| Medical Mysteries |

Deaf to My Concerns

I couldn’t lose my hearing overnight — could I?

As Told to Rachael Lavon

Around seven years ago, I found myself standing on the sidewalk, shaken to my core. My intuition, that crucial compass that guides and advises, had been completely discounted. I felt off-kilter, like the world was tilted, and I no longer knew which way was up or down.

It all started on a regular Tuesday morning while I was getting my kids ready for school. My husband usually calls after Shacharis while I’m in the middle of the morning hustle to see if I need anything picked up on his way home. I saw his number flash on the screen and held the phone up to my ear, but instead of pressing the answer call button I accidentally pressed the loudspeaker button. My husband’s voice came blaring through the phone directly into my ear. I felt something like a small shockwave course through my ear, and I quickly turned the loudspeaker off.

After a short conversation, I put the phone down and realized my ear felt weird. Throughout the day, it reverberated with an uncomfortable ringing sound that wouldn’t go away. I tried to go about my day as usual, attending a shiur and running errands, but I felt distracted by the strange feeling in my ear. As the day progressed, I began to feel nauseous and dizzy. I relayed what had happened to a friend, hoping she’d have some advice.

“Ok, so you heard a loud sound,” she said. “It’ll probably just take some time for the ringing to go away. Try to rest up, I’m sure it will be better in the morning.”

The consensus from other friends and relatives was the same — it would probably get better on its own. I went to sleep uneasy, but hoped a good night’s sleep would help.

It didn’t. The next morning dawned, and my condition hadn’t improved. I kept doubting myself. It’s not like I’d gone to a loud concert or been at a construction site! Could a phone call really damage my ear? As the day went on, I realized I was having trouble hearing out of my left ear. Sounds were muffled and unclear. My self-doubt morphed into anxiety. Ringing was one thing, but hearing loss was quite another.

By Wednesday afternoon, I called the local ENT and asked for an appointment as soon as possible. I felt tremendously relieved when the secretary told me I could come in that afternoon.

I sat opposite the doctor and told him about the phone call and the weird symptoms I’d been experiencing. He was dismissive but humored me by checking my ears, nose, and throat. He put his hands on either side of my face and asked me to open and close my jaw. At the sound of a click (the same click I’d had for ten years), he snapped his fingers happily.

“There it is. You hear that clicking in your jaw? That tells me that you’re under a lot of stress. Do you have young children at home?”

I nodded.

“A baby?”

“Yes.” I responded. “A six-month-old.”

“You need to get more rest. Go home. Relax, and try to take it easy.”

I shook my head. “But the loud sound from the phone…”

He waved his hand. “Trust me, a loud phone call wouldn’t damage anything in the ear. That’s not the issue. It’s stress. Try to get your husband to help out more around the house.”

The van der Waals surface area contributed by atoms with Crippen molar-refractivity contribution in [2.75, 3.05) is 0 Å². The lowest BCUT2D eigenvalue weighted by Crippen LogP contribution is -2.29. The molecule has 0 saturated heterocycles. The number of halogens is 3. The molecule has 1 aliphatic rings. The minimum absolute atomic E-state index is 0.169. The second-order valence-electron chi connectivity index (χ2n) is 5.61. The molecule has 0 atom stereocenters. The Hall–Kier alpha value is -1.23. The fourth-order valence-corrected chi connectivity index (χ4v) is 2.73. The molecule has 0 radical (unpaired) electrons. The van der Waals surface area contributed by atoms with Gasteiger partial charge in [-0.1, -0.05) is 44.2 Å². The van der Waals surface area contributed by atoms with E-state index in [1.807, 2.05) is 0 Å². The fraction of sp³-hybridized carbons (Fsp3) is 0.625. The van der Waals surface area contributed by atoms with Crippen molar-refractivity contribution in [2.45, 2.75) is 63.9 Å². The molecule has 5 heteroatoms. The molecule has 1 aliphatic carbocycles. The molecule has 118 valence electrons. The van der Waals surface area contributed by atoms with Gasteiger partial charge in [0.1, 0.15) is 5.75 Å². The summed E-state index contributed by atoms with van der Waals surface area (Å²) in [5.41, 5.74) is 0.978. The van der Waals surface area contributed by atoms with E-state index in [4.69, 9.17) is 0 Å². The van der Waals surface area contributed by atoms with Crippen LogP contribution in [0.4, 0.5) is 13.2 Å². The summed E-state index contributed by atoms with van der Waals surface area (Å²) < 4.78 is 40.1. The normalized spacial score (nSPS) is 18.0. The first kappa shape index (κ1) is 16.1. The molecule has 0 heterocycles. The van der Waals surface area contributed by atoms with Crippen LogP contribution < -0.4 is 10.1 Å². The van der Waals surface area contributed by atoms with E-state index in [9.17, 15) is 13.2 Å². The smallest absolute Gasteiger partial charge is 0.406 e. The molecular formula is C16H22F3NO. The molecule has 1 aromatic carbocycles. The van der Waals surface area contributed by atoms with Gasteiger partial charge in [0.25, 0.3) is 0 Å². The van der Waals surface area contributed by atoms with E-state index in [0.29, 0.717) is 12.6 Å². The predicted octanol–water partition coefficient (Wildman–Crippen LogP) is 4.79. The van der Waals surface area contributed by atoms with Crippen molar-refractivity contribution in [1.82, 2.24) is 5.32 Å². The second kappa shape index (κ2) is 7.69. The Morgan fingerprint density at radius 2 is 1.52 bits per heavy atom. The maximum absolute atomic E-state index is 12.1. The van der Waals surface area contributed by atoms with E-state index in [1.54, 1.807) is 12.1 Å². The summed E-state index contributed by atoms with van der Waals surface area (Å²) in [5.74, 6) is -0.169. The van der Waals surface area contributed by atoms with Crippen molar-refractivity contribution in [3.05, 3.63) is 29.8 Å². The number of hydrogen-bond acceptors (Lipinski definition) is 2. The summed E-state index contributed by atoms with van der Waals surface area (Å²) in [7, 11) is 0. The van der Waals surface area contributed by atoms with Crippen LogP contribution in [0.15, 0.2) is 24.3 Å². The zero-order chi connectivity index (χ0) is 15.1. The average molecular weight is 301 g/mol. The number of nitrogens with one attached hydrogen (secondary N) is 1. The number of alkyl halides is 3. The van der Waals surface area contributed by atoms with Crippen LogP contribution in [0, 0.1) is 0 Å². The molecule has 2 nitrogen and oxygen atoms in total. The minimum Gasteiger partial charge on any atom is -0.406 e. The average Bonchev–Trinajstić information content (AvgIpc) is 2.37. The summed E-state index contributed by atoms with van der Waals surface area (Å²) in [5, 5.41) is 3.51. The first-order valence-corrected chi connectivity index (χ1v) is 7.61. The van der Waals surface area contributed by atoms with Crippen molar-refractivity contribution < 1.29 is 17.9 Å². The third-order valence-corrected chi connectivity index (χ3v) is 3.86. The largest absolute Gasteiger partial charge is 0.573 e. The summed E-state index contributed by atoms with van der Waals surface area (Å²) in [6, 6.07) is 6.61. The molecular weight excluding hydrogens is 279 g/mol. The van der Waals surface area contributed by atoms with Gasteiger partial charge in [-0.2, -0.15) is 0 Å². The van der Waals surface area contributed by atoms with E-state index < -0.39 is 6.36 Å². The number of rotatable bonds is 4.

“But… but I really can’t hear well out of my left ear…” I tried one last time.

“Look, if the symptoms persist throughout the weekend, then go get a hearing test on Sunday,” he said, quickly filling out a referral for the hearing test in case I needed it.


As I trudged home, I felt dejected. I was sure there was something going on with my hearing, but the doctor had made me feel like a child. It had been a humiliating experience. And his insistence that my sudden hearing loss was “nothing” hadn’t eased the dread curdling in the pit of my stomach.

It was a lonely night as I tried again and again to see if the loss of hearing in my left ear was real or a figment of my imagination. By the next morning I’d decided I wouldn’t wait until after Shabbos to get a hearing test. I scheduled an appointment for that morning, hoping the hearing test would come out perfect, and I’d discover I was worrying for no reason.

The results were shocking.

“The nerve in your left ear is dead,” the woman performing the test told me frankly. “You need to go to the hospital immediately.”

I tried to process what she was saying. It wasn’t like there was a blockage. There was no buildup of fluid or wax. The cochlear nerve itself was unresponsive. I walked out of the building, my mind racing so fast I felt numb. Get to the hospital? How? My nerve is… dead?

Finally, I had the presence of mind to take out my phone and call my husband. He jumped into a cab, picked me up, and we sped off to Hadassah Ein Kerem. My head was spinning the whole way. There were so many details. I had a nursing baby at home, a house full of kids. But all that mattered at that moment was getting admitted to the hospital.

At the hospital, my case had the doctors stumped. They knew I was suffering from sudden sensorineural hearing loss (SSHL), but they weren’t sure why. Often, the sort of hearing loss I experienced comes about as a result of a virus, but I’d been feeling perfectly fine and hadn’t been suffering from any ailments before the phone call.